Bishka Veteran Member

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    Anybody have any thoughts on this?
     
  3. MdmSzdWhtGuy

    MdmSzdWhtGuy Well-Known Member

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    Yes, I do, but I doubt that you would want to hear them. But just in case, here goes. I see that your religion's founder changed the story of Lot and the Angels/daughters/rape victim. By changing the story, you change everything behind the original story. In other words, by going with the inspired version, if that is the correct term, then we have almost a complete turn around of the event, rendering the discussion almost completely meaningless.

    For instance, if I told the story of the 9-11 hijackings, but decided to tell an inspired version of the events, in which the hijackers were all captured by the passenger and crew of the respective planes, beaten savagely, sodomized with beer bottles, and forced to wear a yamulka, then I am pretty sure my listener is not getting the original story or meaning of the actual 9-11.

    Now, before we go any further, 9-11 happened, and I saw it happening on TV, as it occured, I am in no way equating the story of Lot to any historical, factual account. I am merely illustrating that when you change certain details of a story, you render a comparison null and void.

    B.
     
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  4. Bishka

    Bishka Veteran Member

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    But what if this was this original, and it was changed in the Bible. That's what I'm getting at. What if this is what actually happened. Many people (not just LDS) believe that the Bible has been changed, what if this is one change? Why couldn't it be this way?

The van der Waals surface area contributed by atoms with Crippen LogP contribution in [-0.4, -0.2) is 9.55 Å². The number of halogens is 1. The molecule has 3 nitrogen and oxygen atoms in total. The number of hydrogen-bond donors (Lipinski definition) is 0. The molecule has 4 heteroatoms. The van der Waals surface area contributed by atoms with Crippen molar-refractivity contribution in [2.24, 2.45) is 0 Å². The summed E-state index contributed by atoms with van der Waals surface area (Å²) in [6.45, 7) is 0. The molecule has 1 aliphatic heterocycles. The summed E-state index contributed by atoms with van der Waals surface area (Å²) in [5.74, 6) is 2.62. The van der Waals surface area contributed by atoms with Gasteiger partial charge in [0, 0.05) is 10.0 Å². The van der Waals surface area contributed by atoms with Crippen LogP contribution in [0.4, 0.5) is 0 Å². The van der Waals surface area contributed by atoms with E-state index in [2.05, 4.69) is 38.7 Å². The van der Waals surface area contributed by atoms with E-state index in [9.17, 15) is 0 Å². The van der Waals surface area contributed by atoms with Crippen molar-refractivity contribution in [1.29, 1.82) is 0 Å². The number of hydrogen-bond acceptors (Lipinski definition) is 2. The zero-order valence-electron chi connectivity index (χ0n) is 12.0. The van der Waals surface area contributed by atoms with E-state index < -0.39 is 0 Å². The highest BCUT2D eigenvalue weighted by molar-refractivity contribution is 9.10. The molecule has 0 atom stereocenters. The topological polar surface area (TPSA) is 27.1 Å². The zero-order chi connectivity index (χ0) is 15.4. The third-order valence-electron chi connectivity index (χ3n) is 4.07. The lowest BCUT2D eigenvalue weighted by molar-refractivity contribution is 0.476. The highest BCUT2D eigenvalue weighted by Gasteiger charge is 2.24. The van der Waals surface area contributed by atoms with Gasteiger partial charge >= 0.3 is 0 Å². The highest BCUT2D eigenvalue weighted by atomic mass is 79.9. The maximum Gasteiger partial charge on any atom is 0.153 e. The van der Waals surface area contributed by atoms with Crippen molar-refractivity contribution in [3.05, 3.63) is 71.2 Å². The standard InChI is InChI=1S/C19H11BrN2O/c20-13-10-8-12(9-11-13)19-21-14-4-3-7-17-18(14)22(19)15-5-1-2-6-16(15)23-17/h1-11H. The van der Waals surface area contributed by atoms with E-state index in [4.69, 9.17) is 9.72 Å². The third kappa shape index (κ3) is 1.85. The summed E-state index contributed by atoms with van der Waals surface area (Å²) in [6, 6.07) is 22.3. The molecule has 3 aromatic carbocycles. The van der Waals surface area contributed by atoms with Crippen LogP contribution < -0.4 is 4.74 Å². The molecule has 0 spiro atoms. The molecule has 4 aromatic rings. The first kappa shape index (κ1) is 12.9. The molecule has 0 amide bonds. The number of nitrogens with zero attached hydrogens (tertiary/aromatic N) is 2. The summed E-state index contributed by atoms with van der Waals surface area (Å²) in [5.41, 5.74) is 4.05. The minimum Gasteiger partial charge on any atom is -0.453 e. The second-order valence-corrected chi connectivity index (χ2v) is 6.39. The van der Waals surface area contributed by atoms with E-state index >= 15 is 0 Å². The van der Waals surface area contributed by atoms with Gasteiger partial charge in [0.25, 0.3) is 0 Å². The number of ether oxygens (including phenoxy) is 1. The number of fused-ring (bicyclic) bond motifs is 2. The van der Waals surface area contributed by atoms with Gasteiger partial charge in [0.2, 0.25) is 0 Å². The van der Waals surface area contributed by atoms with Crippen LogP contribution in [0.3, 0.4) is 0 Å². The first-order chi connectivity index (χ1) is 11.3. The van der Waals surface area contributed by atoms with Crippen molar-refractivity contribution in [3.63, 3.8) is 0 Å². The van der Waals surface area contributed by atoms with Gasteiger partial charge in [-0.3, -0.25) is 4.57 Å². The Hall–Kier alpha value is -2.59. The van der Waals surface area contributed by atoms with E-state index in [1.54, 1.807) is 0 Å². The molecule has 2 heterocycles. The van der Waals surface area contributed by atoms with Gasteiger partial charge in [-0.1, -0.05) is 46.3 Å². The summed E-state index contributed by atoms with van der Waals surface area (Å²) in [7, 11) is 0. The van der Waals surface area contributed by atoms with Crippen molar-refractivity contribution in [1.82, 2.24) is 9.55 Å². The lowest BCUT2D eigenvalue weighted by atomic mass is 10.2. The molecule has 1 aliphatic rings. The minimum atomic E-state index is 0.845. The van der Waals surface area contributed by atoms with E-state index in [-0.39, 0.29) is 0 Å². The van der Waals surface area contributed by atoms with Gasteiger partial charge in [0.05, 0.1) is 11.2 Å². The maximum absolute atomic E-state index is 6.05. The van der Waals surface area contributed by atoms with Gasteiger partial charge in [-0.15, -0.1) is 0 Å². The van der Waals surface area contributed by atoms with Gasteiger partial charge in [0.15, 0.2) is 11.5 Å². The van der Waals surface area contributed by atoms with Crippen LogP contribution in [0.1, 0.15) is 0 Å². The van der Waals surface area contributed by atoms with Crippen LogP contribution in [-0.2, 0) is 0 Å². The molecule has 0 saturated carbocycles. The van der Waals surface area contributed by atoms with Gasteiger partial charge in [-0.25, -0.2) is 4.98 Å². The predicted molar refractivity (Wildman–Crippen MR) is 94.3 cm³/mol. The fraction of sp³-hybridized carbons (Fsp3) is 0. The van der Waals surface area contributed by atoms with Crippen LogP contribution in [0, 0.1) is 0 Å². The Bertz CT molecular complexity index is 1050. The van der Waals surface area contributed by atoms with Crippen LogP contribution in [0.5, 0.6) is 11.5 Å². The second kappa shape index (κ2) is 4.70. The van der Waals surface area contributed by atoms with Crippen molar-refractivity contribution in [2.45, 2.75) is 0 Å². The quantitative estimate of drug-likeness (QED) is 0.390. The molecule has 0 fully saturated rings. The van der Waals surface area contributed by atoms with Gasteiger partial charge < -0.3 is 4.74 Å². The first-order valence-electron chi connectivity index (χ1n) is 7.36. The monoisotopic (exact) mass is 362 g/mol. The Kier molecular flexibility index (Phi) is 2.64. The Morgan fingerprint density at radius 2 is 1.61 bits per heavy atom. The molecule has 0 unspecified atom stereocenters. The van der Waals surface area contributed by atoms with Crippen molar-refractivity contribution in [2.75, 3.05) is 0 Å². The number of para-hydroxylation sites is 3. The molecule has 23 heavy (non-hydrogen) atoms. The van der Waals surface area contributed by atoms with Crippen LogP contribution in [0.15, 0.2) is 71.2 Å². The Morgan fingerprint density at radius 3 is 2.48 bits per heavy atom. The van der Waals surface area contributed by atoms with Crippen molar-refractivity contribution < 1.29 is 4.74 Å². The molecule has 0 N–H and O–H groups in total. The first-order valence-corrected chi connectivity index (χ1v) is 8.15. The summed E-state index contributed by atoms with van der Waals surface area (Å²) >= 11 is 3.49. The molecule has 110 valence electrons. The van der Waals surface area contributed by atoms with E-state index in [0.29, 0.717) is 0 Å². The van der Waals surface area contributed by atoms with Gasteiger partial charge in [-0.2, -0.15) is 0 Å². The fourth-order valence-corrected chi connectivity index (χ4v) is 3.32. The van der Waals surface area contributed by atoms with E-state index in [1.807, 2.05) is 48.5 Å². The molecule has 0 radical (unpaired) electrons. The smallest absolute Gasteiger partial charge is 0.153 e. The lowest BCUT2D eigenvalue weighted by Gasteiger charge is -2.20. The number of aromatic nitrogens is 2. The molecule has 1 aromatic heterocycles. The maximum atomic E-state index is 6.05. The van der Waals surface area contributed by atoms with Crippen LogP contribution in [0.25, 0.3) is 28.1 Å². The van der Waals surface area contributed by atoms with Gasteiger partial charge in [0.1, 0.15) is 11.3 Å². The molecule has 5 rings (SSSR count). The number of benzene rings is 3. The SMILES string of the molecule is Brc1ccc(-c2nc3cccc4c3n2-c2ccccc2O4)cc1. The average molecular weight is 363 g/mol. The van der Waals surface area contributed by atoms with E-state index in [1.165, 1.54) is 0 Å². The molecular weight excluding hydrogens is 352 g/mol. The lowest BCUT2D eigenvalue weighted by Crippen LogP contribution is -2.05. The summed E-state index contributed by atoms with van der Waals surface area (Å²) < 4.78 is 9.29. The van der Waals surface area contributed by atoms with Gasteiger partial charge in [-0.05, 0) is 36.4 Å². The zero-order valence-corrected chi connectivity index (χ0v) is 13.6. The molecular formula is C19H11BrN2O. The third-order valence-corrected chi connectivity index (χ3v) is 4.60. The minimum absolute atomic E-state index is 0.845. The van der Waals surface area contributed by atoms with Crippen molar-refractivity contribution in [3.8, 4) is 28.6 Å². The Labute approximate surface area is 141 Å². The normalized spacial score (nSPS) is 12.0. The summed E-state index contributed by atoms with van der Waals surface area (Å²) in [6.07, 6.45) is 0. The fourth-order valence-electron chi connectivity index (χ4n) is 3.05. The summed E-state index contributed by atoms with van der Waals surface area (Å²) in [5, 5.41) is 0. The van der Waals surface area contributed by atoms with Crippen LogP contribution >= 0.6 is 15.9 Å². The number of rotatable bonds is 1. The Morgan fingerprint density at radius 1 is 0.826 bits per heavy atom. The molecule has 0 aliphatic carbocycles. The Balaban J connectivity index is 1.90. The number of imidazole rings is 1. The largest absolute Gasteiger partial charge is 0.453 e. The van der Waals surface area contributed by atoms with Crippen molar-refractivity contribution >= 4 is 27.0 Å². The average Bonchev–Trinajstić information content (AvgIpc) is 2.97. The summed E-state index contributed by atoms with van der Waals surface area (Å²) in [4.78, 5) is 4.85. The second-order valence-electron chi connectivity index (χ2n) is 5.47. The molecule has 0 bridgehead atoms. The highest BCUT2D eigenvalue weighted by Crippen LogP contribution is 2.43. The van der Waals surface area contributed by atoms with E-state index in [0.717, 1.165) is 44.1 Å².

5. angellous_evangellous

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    So Lot offering his daughters is missing from the story? You also did not mention the incest. These are the points that cause people to hate the story...
     
  6. angellous_evangellous

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    Honestly, I've never placed much importance on the story of Lot other than his greed and need to be redeemed by Abraham... more than once I think. Lot is not portrayed as the best guy IMO - God was going to destroy him along with everyone else in Sodom, and it appears to me that he deserved what he was going to get - at least that's how I see him portrayed in the story.

    How people stupidly use the story is another matter entirely (eg, justification for incest or rape if anyone actually is that perverse).
     
  7. Bishka

    Bishka Veteran Member

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    Yep if you read what I wrote. Lot does not offer his daughters, he refuses to. Somehow I think that got mixed up in translation. Anywho.

    Incest is another part of it, but I believe that it wasn't Lot who did his daughter, it was his daughter that did Lot.
     
  8. angellous_evangellous

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    Well, there can be evidence for editing in the ancient texts. If someone can prove that the LDS version, appearing in the 20th century, can be back-translated into Hebew and fit seamlessly into the context, then it would be convincing that someone took out a section and placed the LDS version in.